pop up painting class.

In the past I’ve had a few people ask me whether or not I teach classes on painting.  Last year I taught a couple of classes that focused on milk paint at the Round Barn, but other than that I really haven’t done any classes.  But I’ve thought about it, and wondered if I could pull it off at my own house.  So when a gal I knew from a craigslist purchase mentioned that she’d love to take a class, I suggested that she and a friend be my guinea pigs.  After all, I have a lot of knowledge learned on the fly, and I am more than happy to share what I know with others.

class title

The one big thing that I can offer in a class of my own is a complete lack of bias or focus on a particular product.  In other words, my class encompasses all of the various products out there, along with when, why and how to use them.  Since I am not selling any products here, I don’t need to be promoting a particular brand.  I firmly believe that both milk paint and chalk paint have their place.  Not all projects are good for milk paint, and vice versa.  I also have a couple of money saving tips, such as when you can substitute a much cheaper product, and when you can’t.

class paints

So on a recent sunny Saturday afternoon my guinea pigs, Emily and her friend Jess, came over for a class.  They each brought something from home to paint.  Emily brought some simple wood storage cubes, and Jess brought a toy box that she saved from the dumpster.  Someone she knew was going to toss it!  So she grabbed it and brought it along to paint.  I am kicking myself now because I didn’t get ‘before’ pics!  Darn!  But suffice to say, the cubes were already painted in pastel colors, and the toy box was painted black.  We assumed that all of them were painted in a latex satin or semi-gloss paint.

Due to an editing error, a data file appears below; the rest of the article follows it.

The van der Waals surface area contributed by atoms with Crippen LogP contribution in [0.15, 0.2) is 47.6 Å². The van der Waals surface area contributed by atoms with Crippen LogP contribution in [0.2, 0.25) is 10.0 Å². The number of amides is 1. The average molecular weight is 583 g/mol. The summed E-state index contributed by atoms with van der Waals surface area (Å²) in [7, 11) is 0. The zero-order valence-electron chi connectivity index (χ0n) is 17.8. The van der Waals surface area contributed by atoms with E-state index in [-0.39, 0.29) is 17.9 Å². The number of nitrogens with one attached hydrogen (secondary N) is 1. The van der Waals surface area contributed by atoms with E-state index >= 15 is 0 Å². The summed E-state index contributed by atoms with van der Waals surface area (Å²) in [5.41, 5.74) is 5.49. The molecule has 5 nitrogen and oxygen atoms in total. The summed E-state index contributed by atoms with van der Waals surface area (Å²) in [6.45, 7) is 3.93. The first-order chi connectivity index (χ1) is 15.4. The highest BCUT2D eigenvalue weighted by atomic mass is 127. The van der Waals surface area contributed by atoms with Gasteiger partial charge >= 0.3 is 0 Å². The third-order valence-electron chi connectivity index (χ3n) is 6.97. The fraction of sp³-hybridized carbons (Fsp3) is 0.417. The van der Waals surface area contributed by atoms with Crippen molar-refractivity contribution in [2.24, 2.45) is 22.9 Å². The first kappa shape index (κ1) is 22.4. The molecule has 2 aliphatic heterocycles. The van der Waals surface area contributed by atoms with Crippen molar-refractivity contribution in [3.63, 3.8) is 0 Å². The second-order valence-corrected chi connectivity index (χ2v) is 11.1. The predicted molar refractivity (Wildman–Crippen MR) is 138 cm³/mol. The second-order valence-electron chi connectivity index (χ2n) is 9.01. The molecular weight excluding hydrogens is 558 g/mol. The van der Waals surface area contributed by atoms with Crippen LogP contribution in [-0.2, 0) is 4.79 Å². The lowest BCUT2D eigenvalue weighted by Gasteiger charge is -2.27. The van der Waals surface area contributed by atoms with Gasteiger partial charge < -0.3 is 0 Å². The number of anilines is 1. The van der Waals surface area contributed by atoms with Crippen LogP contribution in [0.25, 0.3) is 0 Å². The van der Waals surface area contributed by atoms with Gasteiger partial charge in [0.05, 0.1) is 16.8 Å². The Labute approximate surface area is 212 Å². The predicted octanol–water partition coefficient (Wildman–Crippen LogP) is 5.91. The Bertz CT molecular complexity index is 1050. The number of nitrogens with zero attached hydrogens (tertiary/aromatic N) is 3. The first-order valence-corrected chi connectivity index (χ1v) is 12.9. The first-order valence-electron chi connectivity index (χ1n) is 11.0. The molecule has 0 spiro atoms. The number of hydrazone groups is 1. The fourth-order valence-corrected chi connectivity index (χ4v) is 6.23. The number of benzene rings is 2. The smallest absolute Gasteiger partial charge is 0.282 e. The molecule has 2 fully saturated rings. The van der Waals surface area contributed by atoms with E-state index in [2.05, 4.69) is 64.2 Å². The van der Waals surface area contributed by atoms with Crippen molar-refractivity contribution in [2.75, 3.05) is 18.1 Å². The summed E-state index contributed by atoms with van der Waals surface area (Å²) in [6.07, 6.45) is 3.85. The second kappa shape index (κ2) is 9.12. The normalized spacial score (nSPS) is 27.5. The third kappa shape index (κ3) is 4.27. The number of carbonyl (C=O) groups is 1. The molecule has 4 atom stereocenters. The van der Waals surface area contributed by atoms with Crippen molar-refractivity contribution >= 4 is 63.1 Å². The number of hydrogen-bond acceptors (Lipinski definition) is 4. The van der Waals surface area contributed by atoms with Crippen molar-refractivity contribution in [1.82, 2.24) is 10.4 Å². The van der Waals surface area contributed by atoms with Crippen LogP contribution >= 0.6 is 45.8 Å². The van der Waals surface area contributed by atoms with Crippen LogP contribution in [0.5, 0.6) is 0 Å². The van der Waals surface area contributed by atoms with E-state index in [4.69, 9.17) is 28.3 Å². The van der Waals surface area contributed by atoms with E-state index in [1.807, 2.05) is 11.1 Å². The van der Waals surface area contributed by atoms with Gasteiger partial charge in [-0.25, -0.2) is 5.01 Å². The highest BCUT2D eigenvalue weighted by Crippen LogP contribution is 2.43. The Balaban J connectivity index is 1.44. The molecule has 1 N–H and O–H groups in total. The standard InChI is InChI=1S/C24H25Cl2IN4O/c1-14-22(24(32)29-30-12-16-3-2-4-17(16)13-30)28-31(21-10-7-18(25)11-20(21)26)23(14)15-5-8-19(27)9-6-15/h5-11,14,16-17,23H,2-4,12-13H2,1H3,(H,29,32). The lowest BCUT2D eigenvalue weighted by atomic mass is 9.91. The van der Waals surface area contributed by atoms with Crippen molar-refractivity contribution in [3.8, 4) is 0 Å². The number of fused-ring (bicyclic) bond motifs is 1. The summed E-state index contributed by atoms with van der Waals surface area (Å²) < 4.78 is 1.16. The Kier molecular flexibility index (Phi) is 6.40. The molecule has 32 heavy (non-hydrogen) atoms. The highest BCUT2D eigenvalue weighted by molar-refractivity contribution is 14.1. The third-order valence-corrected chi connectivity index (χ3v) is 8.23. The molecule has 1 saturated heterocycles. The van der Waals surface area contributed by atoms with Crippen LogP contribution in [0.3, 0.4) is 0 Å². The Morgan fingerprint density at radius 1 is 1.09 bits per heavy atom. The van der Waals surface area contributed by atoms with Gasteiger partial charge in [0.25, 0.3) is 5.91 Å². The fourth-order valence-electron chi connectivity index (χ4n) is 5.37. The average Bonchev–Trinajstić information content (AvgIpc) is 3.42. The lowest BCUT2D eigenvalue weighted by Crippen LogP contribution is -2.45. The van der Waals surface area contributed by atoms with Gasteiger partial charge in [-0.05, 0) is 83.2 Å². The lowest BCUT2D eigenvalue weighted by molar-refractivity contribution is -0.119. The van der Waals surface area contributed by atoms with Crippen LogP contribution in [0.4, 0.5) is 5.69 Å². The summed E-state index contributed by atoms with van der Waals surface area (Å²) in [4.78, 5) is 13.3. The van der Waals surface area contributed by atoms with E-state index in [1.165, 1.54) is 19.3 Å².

Emily and Jess learned how to decide which product is right for your piece, how to prep your piece before painting, painting with chalk paint, mixing and painting with milk paint, stenciling, distressing and finishing with either wax or hemp oil.

They used both chalk paint and milk paint on their pieces.  Here is Emily putting a coat of MMS Artissimo milk paint on one of her cubes, after having already painted the inside with chalk paint in Duck Egg.

class Emily

And Jess went with an undercoat of Cece Caldwell Vintage White chalk paint followed by MMS milk paint in Apron Strings for the toy box.

class Jess

We experimented with a hemp oil resist, and also with blow drying.  Here is Jess blow drying her toy chest (boy, that just somehow sounds wrong, doesn’t it?)

class blow drying

Originally Jess was going to stencil a number on the toy box, but once I showed her this french stencil, she knew it was perfect.

class toy box

“sweet dreams my child, good night”

The Apron Strings was a great color choice for this piece as well.  Jess really liked the variations in this color ranging from pink to coral.  It really worked well for her, and it was a great way for me to show them this quality of milk paint (which can be good or bad, depending on what look you are going for).

Our class lasted just a tad over 4 hours, and both Emily and Jess went home with finished pieces.

class results

It was really fun, and I enjoyed sharing my knowledge.   I think I learned a couple of things about how to make it go more smoothly next time (like actually have some handouts ready to pass out, oops).  I wasn’t sure we’d be able to fully complete our projects in that time span, so I was glad to learn that yes, it can be done.

I’ve got some ideas floating around in my head for future classes.  One idea is to have a class where each person paints a vintage cupboard door to turn into a ‘sign’, like my French Market sign.

sign 2